Brooklyn Bridge Park Gets First Retail: Doggy Spa and Wine Store
Laura Kusisto April 25, 2011, 2:14 p.m.
Brooklyn’s not-so-little waterfront condo conversion that could has signed its first two retail leases.
Despite the sweeping harbor views, sales at 1 Brooklyn Bridge Park were initially sluggish, until a triplex penthouse in the building smashed the modest Brooklyn condo price record with an $8.495 million sale. With so many captive BroBos, the only question remained: What to do with that 72,000 square feet of retail space?
The answers will not surprise you. Brooklyn Bridge Bark, a high-end pet boutique, has signed one of the inaugural leases for 1,760 square feet of ground-floor space on Park Drive in a long-term deal. “One Brooklyn Bridge, being right next to the Pier 6 Dog Run in this gorgeous park,” said John Squires, president of Brooklyn Bridge Bark, in a statement, “is a prime location that lends itself to … playful exchange and social activity.”
Meanwhile, Waterfront Wines and Spirits, which specializes in boutique European wines and organic beverages, has leased 1,170 square feet on Joralemon Street in a long-term deal. “The building is an ideal location for a boutique wine store,” said Donald Killinger, a partner in the company along with Maio Martinez and Ben Bohen. “We think we’re a perfect amenity for both the residents of the building and the larger neighborhood around us.” For an added dash of drama, the new space is being designed by Tony-nominated scene designer Alexander Dodge.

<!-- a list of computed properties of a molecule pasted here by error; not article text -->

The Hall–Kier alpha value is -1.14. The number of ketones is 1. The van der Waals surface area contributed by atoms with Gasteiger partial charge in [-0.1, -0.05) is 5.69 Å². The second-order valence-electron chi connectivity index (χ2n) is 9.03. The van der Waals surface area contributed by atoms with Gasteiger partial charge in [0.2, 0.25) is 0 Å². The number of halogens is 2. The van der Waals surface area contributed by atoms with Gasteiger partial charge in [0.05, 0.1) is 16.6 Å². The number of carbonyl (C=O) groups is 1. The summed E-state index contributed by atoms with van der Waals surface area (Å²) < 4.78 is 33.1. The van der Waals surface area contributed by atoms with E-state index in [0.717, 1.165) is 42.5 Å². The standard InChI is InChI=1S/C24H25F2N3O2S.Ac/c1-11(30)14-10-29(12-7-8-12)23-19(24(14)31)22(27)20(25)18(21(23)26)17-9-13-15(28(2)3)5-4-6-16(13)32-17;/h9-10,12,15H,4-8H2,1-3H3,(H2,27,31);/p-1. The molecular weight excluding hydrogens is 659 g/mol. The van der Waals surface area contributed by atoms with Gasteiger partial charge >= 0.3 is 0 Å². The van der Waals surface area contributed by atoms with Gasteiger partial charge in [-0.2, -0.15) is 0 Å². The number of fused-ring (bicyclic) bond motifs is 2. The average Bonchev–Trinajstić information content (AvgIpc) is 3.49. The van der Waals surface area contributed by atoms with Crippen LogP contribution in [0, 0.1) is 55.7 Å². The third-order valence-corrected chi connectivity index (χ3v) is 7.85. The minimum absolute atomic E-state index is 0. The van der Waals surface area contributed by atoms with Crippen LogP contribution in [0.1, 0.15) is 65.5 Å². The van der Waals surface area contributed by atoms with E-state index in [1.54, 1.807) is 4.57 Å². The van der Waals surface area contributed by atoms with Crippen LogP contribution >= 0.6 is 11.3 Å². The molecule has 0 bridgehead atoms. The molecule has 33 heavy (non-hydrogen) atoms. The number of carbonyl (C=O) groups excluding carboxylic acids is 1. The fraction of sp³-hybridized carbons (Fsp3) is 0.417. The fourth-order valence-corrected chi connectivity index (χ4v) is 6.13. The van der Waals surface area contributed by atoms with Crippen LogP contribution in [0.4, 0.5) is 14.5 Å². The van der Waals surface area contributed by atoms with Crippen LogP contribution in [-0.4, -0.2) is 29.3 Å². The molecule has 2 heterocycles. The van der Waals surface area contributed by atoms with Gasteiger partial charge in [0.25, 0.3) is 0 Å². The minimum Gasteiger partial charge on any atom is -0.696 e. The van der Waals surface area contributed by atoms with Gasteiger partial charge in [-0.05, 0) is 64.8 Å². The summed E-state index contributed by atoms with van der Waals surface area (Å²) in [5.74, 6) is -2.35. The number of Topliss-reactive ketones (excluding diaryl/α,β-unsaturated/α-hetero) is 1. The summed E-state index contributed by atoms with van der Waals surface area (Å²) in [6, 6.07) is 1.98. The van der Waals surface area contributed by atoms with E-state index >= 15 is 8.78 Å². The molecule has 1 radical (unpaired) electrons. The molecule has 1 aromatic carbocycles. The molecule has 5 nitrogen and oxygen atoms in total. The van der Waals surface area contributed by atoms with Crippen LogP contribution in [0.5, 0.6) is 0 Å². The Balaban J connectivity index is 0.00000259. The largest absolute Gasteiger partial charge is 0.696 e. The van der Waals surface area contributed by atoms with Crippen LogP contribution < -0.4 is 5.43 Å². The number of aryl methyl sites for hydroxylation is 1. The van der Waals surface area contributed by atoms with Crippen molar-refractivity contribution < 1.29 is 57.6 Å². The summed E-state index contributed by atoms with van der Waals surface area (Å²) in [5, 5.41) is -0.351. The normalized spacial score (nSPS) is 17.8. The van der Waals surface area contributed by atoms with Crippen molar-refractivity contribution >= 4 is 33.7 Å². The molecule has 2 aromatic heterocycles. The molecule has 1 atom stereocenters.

Winick’s Diana D. Boutross and Lee Block, along with Ian Levine of Spandrel Property Services represented the landlord and tenants in both deals.
Never fear, with enough retail space available to start a small strip mall, including two restaurant spaces and potential for a 30,000-square-foot supermarket location, the most pressing needs of Brooklyn Heights’ 30-somethings won’t go unmet for long. “We have been working with many different tenants,” Ms. Boutross said. “There has been a lot of interest in the restaurant locations in particular, but also from day spas, sporting and bicycle companies and apparel tenants.”